TEGUCIGALPA, Honduras — After a 13-year total ban, on Wednesday, International Women’s Day, Honduras‘ first woman president, Xiomara Castro, legalized the use and distribution of the emergency contraceptive pill, also known as the morning-after pill —or PAE, in Honduras— for everyone in the country.
“We are inspired by President Xiomara’s bold action to legalize the emergency contraceptive pill on International Women’s Day. We trust that this is just the tip of the iceberg for the gains in women’s rights under her leadership. Today marks a new dawn for the women and girls of Honduras,” said Paula Avila-Guillen, international human rights lawyer and executive director of the Women’s Equality Center. “The time has come for Honduran women and girls to be treated as first-class citizens, to stop being neglected by their government, and to be able to make their own decisions about their bodies and lives without fear of violence or persecution.”
Honduras is one of the most dangerous places in the world to be a woman, with high rates of child sexual violence, femicide, and violence against women. In 2009, a military coup plunged the country into crisis and reversed the advances made for women’s rights, including the banning of emergency contraception under any circumstance, even in cases of rape and incest.
“The election of President Xiomara was a ray of hope for women in Honduras, and now the legalization of the emergency contraceptive pill has confirmed our expectations and strengthens our fight for basic human rights for the women in the country,” said Jinna Rosales, member of the Grupo Estratégico por la PAE.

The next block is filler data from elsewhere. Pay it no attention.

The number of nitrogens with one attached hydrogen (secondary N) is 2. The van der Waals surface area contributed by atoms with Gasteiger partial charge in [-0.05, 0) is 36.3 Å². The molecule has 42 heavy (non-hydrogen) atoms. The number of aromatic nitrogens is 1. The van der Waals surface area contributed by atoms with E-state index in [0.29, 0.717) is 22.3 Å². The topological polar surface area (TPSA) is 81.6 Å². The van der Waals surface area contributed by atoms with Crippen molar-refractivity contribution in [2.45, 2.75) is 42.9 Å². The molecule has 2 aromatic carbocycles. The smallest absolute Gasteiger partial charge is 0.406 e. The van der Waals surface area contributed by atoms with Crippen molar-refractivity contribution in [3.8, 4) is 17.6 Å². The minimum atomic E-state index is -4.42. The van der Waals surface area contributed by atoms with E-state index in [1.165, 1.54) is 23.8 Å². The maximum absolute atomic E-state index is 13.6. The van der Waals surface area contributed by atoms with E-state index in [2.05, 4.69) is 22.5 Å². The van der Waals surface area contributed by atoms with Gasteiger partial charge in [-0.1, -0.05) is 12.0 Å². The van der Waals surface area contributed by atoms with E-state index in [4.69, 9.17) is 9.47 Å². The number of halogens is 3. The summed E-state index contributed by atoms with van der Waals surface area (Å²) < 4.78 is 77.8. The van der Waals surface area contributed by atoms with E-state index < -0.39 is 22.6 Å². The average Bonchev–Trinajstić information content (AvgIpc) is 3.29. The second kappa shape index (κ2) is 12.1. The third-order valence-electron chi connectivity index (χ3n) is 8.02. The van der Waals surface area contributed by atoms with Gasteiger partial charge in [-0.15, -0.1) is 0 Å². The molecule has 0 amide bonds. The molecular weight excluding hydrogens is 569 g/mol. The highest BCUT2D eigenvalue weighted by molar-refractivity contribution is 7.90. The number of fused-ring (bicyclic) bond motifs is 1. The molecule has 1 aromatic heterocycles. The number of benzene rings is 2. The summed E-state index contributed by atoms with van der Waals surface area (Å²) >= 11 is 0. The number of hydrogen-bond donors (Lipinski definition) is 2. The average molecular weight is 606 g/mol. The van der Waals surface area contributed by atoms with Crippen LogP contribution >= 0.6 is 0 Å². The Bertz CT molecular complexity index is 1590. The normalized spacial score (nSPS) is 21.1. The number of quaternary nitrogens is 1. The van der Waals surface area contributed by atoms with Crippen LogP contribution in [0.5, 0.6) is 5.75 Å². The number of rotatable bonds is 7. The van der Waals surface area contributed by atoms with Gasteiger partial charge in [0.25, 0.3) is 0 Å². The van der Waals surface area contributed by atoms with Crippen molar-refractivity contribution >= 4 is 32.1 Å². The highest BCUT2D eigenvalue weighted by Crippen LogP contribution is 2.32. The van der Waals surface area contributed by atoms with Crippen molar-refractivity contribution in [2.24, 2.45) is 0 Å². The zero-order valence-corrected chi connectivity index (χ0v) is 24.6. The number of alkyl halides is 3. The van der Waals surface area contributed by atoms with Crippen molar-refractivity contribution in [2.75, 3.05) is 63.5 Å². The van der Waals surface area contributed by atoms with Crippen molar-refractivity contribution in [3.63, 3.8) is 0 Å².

The United Nations estimates that between 51,000 and 82,000 Honduran women and girls risk unsafe abortions each year. In 2017, almost 9,000 women were hospitalized in Honduras because of abortion complications, according to the latest data available from the public health ministry. This past October, the UN Committee on the Elimination of Discrimination against Women published its findings on Honduras and urged the country to end the criminalization of abortion and to allow the distribution of emergency contraception in the country in all circumstances.
In 2019, Honduran activists launched an advocacy campaign called “Hablemos Lo Que Es,” or “Let’s Talk About It,” to help dismantle the myths and misinformation in Honduran society regarding the emergency contraceptive pill. The campaign seeks to communicate with decision-makers and generate public action to motivate support, by collecting signatures, demonstrations, and other tactics.
The campaign has made great strides in the region, and with the help of Avaaz, collected almost 750,000 signatures in favor of the legalization of the emergency contraception pill for all in Honduras. Yesterday, International Women’s Day, 14 Honduran feminist organizations met with President Castro to present the signatures collected.
The Women’s Equality Center supports communications and campaigns on reproductive health, rights, and justice. Currently, the organization engages in initiatives in Latin America that have total bans on abortion including El Salvador, Honduras, and the Dominican Republic, and other countries in the region where abortion access is extremely limited.